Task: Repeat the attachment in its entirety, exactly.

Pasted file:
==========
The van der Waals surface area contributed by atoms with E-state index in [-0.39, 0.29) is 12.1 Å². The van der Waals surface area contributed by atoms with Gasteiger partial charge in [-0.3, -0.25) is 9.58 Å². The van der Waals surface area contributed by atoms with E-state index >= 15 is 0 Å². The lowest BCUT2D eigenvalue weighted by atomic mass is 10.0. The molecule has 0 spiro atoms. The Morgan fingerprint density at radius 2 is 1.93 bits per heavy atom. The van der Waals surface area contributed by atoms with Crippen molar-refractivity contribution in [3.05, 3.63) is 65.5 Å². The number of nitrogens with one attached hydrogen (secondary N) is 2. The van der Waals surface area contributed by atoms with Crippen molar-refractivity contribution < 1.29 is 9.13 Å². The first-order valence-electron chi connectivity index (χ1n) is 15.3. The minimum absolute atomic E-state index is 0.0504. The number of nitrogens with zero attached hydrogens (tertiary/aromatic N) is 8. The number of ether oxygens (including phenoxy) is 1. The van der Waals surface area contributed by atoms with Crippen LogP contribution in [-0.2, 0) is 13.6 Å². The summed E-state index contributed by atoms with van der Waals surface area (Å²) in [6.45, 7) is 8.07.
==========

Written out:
The van der Waals surface area contributed by atoms with E-state index in [-0.39, 0.29) is 12.1 Å². The van der Waals surface area contributed by atoms with Gasteiger partial charge in [-0.3, -0.25) is 9.58 Å². The van der Waals surface area contributed by atoms with E-state index >= 15 is 0 Å². The lowest BCUT2D eigenvalue weighted by atomic mass is 10.0. The molecule has 0 spiro atoms. The Morgan fingerprint density at radius 2 is 1.93 bits per heavy atom. The van der Waals surface area contributed by atoms with Crippen molar-refractivity contribution in [3.05, 3.63) is 65.5 Å². The number of nitrogens with one attached hydrogen (secondary N) is 2. The van der Waals surface area contributed by atoms with Crippen molar-refractivity contribution < 1.29 is 9.13 Å². The first-order valence-electron chi connectivity index (χ1n) is 15.3. The minimum absolute atomic E-state index is 0.0504. The number of nitrogens with zero attached hydrogens (tertiary/aromatic N) is 8. The number of ether oxygens (including phenoxy) is 1. The van der Waals surface area contributed by atoms with Crippen LogP contribution in [-0.2, 0) is 13.6 Å². The summed E-state index contributed by atoms with van der Waals surface area (Å²) in [6.45, 7) is 8.07.